I wonder if being able to draw well makes learning to paint difficult, because drawing is so much about observation and detail, so the eye sees everything whereas painting is more general, more cosmic. I have to think about these things.
I hope Johannes can continue with classes. I would be willing to pay for this type of teaching and knowledge.
And to Robert - thanks again for your wonderful notes. Having them to study and refer to will be such a blessing. Thx again.

Colorix
12-23-2010, 10:36 AM
I promised Robert to type my notes for the start of the lesson on the 21st. Meagre compared to his, I know, but here goes:

---
Still-life: Put hightlights on round objects (eyes, eggs, etc) even if the photo doesn't show them. "Cheat", so the object looks real and 3D and more alive. (My own note: might not always be a shine, might be a sheen, if light is low or object has texture.)

Tablecloths etc in drawing/painting is called Drapery.

Johannes prefers to vary the background in still-lifes, so it is not just one flat mass -- drop in colour variations.

Florals -- put all flowers inside the picture plane, OR let some flowers go "outside" as that will anchor them to the edges.

Trees + buildings: The outline (silhouette) of a tree behind a house should not be tangent to (should not touch or start from) any of the pointy corners of the roof.

--

Johannes Instructor
12-23-2010, 10:37 AM
Carolyn Karch and I just started a Facebook group: Johannes Vloothuis Landscape Alumni - a place to get together socially, post art done after class started, discuss melodic lines and other gold nuggets and of course interest others on Facebook in Johannes and his work.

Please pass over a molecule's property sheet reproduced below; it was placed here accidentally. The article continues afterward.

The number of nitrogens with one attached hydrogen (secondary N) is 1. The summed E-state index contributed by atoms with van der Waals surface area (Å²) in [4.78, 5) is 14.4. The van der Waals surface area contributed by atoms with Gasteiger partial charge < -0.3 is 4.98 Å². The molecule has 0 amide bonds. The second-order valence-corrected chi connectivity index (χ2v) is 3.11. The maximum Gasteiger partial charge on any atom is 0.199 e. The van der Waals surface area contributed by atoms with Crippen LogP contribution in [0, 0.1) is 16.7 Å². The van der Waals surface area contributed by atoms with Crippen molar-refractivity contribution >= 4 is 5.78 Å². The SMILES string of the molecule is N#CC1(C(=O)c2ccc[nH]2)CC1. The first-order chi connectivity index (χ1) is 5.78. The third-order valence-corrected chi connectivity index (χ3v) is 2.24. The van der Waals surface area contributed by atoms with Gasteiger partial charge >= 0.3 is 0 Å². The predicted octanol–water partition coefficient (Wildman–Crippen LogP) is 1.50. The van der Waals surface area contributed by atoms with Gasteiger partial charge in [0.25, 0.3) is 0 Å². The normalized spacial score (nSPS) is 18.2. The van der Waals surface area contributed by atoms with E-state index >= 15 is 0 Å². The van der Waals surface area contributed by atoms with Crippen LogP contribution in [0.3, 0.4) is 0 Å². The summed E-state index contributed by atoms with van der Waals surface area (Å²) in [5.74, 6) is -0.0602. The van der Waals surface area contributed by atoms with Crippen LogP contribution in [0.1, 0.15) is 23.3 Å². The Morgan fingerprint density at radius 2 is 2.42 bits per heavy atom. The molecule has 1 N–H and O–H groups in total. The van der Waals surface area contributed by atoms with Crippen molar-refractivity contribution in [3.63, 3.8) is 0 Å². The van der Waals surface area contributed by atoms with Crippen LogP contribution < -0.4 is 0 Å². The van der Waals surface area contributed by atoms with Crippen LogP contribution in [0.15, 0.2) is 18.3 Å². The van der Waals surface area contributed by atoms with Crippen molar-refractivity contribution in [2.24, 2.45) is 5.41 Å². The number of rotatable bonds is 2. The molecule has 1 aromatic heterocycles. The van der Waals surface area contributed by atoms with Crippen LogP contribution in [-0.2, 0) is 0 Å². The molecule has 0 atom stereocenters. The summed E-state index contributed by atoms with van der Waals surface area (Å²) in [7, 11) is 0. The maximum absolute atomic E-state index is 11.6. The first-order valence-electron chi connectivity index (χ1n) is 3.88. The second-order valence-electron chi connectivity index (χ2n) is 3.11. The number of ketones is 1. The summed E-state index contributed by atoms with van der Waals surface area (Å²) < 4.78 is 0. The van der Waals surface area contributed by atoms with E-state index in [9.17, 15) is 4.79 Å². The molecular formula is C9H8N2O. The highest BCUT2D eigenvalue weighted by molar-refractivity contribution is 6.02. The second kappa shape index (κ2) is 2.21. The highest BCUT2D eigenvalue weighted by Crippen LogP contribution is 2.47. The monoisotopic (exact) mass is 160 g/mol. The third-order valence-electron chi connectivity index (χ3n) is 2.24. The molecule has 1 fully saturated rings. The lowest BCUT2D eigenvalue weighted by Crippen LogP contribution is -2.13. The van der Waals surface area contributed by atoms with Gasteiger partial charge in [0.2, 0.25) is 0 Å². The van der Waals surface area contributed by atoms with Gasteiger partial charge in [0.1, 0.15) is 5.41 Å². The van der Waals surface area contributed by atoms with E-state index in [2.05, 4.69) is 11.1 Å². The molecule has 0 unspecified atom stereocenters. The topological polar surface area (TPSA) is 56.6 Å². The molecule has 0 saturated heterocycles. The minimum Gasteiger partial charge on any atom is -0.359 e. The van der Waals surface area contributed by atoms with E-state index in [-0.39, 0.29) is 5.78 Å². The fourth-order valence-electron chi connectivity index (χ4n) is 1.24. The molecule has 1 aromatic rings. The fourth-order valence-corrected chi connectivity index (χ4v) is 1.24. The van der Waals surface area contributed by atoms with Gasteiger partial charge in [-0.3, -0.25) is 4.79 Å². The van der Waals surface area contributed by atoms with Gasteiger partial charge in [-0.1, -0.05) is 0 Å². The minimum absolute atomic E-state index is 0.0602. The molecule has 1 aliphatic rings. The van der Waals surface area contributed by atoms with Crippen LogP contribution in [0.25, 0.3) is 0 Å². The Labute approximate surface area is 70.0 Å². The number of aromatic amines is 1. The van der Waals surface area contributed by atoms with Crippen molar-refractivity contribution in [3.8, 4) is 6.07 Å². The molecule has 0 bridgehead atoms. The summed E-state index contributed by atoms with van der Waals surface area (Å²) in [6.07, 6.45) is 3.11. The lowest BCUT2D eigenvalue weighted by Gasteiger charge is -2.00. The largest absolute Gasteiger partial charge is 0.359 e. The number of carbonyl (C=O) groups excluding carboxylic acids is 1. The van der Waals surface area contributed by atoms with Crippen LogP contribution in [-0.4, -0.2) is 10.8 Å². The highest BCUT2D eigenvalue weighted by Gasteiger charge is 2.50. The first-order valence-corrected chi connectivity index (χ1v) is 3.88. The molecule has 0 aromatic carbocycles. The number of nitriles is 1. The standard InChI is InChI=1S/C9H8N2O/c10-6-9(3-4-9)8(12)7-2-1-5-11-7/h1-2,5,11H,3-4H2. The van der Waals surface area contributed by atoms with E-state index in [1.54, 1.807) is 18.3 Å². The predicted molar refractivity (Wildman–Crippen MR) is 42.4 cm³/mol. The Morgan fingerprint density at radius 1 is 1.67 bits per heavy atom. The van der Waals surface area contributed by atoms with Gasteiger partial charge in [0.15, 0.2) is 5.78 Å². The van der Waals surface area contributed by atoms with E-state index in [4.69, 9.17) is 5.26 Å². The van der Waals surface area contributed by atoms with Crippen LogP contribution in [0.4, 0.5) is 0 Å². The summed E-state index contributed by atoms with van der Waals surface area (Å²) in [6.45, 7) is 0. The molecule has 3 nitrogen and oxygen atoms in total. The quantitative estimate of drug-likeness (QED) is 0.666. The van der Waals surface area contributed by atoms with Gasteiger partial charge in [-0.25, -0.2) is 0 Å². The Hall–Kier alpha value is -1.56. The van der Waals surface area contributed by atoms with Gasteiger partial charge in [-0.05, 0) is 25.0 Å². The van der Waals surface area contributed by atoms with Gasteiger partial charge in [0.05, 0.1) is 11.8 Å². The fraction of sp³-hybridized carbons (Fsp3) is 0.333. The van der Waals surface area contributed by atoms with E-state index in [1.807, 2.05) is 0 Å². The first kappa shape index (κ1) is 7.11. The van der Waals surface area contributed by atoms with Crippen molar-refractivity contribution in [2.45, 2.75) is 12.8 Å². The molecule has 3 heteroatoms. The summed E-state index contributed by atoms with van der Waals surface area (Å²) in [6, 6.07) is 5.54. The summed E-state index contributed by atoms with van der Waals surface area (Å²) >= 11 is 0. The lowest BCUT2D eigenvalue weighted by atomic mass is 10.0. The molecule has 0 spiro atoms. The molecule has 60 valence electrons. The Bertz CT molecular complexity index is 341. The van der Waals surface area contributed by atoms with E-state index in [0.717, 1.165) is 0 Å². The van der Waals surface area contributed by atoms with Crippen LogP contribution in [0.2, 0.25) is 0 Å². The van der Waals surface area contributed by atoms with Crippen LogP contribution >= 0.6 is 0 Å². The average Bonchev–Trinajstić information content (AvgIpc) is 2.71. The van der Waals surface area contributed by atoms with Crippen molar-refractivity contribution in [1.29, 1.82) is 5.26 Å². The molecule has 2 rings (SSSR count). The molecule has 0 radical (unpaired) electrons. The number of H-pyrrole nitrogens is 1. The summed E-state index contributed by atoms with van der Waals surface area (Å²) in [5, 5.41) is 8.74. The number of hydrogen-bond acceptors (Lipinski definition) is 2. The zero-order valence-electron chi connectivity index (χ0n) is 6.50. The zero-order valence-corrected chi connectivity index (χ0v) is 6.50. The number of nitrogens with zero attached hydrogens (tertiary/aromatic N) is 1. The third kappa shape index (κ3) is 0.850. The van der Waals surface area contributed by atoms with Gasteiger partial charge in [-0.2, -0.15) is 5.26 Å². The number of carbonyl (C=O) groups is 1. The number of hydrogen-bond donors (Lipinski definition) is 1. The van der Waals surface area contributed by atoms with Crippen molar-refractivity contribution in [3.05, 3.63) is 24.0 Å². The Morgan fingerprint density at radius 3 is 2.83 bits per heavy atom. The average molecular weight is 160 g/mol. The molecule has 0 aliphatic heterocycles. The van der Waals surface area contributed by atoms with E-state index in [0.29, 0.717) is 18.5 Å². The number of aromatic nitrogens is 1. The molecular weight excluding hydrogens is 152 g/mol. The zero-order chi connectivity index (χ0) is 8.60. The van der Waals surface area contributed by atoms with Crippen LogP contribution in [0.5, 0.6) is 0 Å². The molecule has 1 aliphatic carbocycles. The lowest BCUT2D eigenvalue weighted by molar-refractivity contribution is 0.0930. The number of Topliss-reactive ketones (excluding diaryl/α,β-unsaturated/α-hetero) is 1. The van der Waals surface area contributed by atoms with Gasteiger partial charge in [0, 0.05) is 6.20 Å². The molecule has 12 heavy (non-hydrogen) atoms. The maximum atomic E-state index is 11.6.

So if you want to get in touch after class and don't know all the real names involved (like me) it's easy to find, just search for Johannes Vloothuis Landscape Alumni in the search box on Facebook and join. I think you need to have a Facebook account to do that but it's free. Johannes did not turn up on a search so I don't know if he's on FB yet, though I hope he joins since his posts to the group would be solid gold.

Johannes, please consider that an invitation.

Big thanks to everyone who's using and enjoying my notes. I started doing them just for myself as a memory aid and got so surprised and happy others are enjoying them.

Robert something weird is going on. The alumni page was removed and there is another Johannes Vloothuis facebook that is not mine that refers to me as being a CEO from Global TV. LOL. Maybe your received my wife's request to remove the false page but took the alumni off instead.

Johannes Instructor
12-23-2010, 11:41 AM
I have added a new page on facebook. Please add yourself to it. Search it under:
Cyberartlearning Art Classes
and please start your social networking

Chrisp47
12-23-2010, 11:46 AM
Thank you Johannes for sharing with us your time and extensive knowledge. I know my "vision" has improved vastly. I am going to work on my art so it does as well. I look forward to seeing more from you in the future.
Thank you Robert for your wonderful notes, I took copious notes as well, but you captured the essence of each of the Webinars, and your drawing is very effective at illustrating the various points.
I also wish to thank Johannes' family for letting us have him for the duration.
I found the group on facebook and joined, what a wonderful idea. Thanks Carolyn & Robert. Look forward to spending time in there as well.
This has been not only an awesome learning experience, but a tremendously enjoyable group of people to be associated with.
Happy Holidays everyone

Colorix